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Teaching the third tone in Standard Chinese: Tone representation in textbooks and its consequences for students

Linge, Olle LU (2011) KINK11 20111
Chinese Studies
Abstract
The goal of this paper is to examine various representations of the third tone in Standard Chinese, both in academic literature and textbooks for beginners, and then evaluate what consequences the choice of representation has for tone instruction. It was found that linguists primarily prefer two models, even though slight deviations were found: either a traditional approach describing the third tone as a falling-rising tone or a model representing the third tone as an essentially low tone.

A survey of fifteen textbooks showed that a huge majority used the traditional (falling-rising) representation of the third tone; only one textbook described the third tone as an essentially low tone. Except for this discrepancy, tone instruction was... (More)
The goal of this paper is to examine various representations of the third tone in Standard Chinese, both in academic literature and textbooks for beginners, and then evaluate what consequences the choice of representation has for tone instruction. It was found that linguists primarily prefer two models, even though slight deviations were found: either a traditional approach describing the third tone as a falling-rising tone or a model representing the third tone as an essentially low tone.

A survey of fifteen textbooks showed that a huge majority used the traditional (falling-rising) representation of the third tone; only one textbook described the third tone as an essentially low tone. Except for this discrepancy, tone instruction was found to be homogeneous across the spectrum of textbooks analysed.

After a careful discussion of the various flaws and merits of the two different methods, it was found that considering the third tone as a low tone would be beneficial for learners of Standard Chinese, mostly because it conforms to the wide distribution of low pitch third tones in natural speech and thus leads to easier rules for tone sandhi that need not be applied as often as those applicable to traditional representation of the third tone.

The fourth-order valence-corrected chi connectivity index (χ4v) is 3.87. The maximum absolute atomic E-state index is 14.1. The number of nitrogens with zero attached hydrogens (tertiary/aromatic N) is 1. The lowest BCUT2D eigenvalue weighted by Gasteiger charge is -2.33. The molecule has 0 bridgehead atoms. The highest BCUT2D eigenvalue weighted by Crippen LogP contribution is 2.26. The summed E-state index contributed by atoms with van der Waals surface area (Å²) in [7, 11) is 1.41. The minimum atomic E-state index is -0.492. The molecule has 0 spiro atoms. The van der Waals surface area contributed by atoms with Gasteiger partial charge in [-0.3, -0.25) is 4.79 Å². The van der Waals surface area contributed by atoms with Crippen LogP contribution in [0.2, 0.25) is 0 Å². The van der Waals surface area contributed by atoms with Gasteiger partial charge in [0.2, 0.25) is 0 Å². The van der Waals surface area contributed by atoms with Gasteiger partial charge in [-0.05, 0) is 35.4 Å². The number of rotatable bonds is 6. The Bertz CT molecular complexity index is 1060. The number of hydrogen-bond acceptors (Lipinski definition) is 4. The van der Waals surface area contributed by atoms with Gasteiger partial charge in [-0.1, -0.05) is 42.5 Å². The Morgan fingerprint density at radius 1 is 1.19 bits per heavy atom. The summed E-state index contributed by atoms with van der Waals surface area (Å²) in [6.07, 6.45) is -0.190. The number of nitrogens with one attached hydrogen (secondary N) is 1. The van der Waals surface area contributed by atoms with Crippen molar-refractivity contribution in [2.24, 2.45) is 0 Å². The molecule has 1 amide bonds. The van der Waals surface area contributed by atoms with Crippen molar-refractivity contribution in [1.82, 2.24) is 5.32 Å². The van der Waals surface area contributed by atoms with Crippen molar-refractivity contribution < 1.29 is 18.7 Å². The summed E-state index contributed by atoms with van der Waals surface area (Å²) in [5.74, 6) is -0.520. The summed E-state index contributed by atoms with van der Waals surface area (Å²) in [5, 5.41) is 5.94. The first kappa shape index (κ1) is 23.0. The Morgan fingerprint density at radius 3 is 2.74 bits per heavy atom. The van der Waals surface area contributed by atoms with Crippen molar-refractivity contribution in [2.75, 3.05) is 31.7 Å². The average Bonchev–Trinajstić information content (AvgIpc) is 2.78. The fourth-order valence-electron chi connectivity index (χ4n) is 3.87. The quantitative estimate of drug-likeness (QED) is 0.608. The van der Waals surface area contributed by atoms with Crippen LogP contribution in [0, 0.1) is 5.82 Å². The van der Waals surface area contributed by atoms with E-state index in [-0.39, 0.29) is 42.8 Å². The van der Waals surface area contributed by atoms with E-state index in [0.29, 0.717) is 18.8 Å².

Finally, it is suggested that the third tone should be described as a low tone for beginners, but that more empirical research is needed in this direction to confirm the theoretical analysis. There is also much research left to be done in the realm of practical tone instruction and how to best convey tones to beginner students of Standard Chinese. (Less)
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author
Linge, Olle LU
supervisor
organization
course
KINK11 20111
year
type
M2 - Bachelor Degree
subject
keywords
Chinese, Phonology, Tone, Third tone, Teaching
language
English
id
1979823
date added to LUP
2011-10-11 14:07:29
date last changed
2011-10-11 14:07:29
@misc{1979823,
  abstract     = {The goal of this paper is to examine various representations of the third tone in Standard Chinese, both in academic literature and textbooks for beginners, and then evaluate what consequences the choice of representation has for tone instruction. It was found that linguists primarily prefer two models, even though slight deviations were found: either a traditional approach describing the third tone as a falling-rising tone or a model representing the third tone as an essentially low tone.

A survey of fifteen textbooks showed that a huge majority used the traditional (falling-rising) representation of the third tone; only one textbook described the third tone as an essentially low tone. Except for this discrepancy, tone instruction was found to be homogeneous across the spectrum of textbooks analysed. 

After a careful discussion of the various flaws and merits of the two different methods, it was found that considering the third tone as a low tone would be beneficial for learners of Standard Chinese, mostly because it conforms to the wide distribution of low pitch third tones in natural speech and thus leads to easier rules for tone sandhi that need not be applied as often as those applicable to traditional representation of the third tone.

Finally, it is suggested that the third tone should be described as a low tone for beginners, but that more empirical research is needed in this direction to confirm the theoretical analysis. There is also much research left to be done in the realm of practical tone instruction and how to best convey tones to beginner students of Standard Chinese.},
  author       = {Linge, Olle},
  keyword      = {Chinese,Phonology,Tone,Third tone,Teaching},
  language     = {eng},
  note         = {Student Paper},
  title        = {Teaching the third tone in Standard Chinese: Tone representation in textbooks and its consequences for students},
  year         = {2011},
}